Critical mass: An overview of the Mutual Accountability Mechanism at the Sector Ministers' Meeting

3 Apr, 2019

SWA partners draft commitments at the “Mutual Accountability Mechanism Kick-off Meeting” – Lisbon, 2018

 

All SWA partners have been working hard over the last few months to prepare for this fifth Sector Ministers’ Meeting. There have been many multi-stakeholder discussions across the SWA partnership to discuss future plans and strategies for water, sanitation and hygiene. These have also provided an opportunity to identify and decide upon commitments drawn from national plans and strategies.

At this meeting, 47 national governments and 17 global and regional organizations presented a total of of 250 commitments.

Commitments have been made across all constituencies, with the majority made by countries and CSOs, but these are also often supported by private sector, research and learning institutions and external support agencies.

Commitments are being made to review policies and develop stronger financing mechanisms to ensure that they are fit-for-purpose to ‘leave no-one behind’. Private sector actors are committing to develop models to strengthen rural sanitation and mobilize private investors, civil society actors are committing to strengthening collaboration with the government, research and learning institutions are committing to increasing knowledge on issues such as climate resilience, external support agencies are committing to providing support in line with government priorities.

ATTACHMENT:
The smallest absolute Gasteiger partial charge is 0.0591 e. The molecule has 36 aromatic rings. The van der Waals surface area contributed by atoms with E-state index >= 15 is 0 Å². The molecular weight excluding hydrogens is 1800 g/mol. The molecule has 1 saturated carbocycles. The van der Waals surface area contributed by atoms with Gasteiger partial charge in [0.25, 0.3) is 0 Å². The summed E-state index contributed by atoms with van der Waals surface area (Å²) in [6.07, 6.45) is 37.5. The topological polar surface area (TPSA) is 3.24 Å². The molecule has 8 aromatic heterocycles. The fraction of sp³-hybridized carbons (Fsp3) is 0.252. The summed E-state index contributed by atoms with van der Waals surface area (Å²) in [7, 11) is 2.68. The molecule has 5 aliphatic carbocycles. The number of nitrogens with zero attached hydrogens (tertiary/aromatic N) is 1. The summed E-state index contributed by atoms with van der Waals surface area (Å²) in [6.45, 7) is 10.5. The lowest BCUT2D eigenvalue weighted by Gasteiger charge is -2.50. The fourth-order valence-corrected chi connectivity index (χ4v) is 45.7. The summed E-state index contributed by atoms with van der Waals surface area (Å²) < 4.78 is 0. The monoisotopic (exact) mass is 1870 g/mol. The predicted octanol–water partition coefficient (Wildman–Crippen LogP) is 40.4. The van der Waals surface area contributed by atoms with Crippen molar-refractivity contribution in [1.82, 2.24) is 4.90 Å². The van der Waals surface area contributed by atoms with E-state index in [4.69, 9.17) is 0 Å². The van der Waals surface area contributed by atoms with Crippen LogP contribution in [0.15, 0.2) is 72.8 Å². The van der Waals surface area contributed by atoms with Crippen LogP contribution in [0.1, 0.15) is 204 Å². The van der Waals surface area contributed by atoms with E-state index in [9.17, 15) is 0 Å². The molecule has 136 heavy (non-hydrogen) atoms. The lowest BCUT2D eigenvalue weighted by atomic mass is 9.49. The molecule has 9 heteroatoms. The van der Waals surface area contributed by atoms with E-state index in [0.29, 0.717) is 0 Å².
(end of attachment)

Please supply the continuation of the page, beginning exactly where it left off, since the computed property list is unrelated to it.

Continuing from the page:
In discussing the progress of the Mutual Accountability Mechanism with those countries and partners that have been working to implementing it, we have gathered the following lessons:

Bringing an disparate group of people representing a range of institutions together will provides a stage for challenging, but productive discussions. And it is often in those difficult conversations that the most creative solutions can be found. Of course, in discussing issues as critical as water and sanitation, everyone is in agreement that a solution must be found.

Accountability is critical to the success of any programme. We are familiar with sector partners holding government accountable, but it has been more difficult to hold CSOs and other development partners accountable. The Mutual Accountability Mechanism requires that the role of each constituency is examined, rather than relying on a single institution to achieve the SDGs, and all partners are held accountable.

There are still difficulties to ensure that all stakeholders’ actions align with the sector plan and strategy and, in turn, with the SDG targets. Working collaboratively brings greater legitimacy to the outcomes of national joint planning processes.

Identifying commitments through national planning and review processes makes direct links to the Ministerial level – and this is further strengthened through the links to the global mutual accountability mechanism.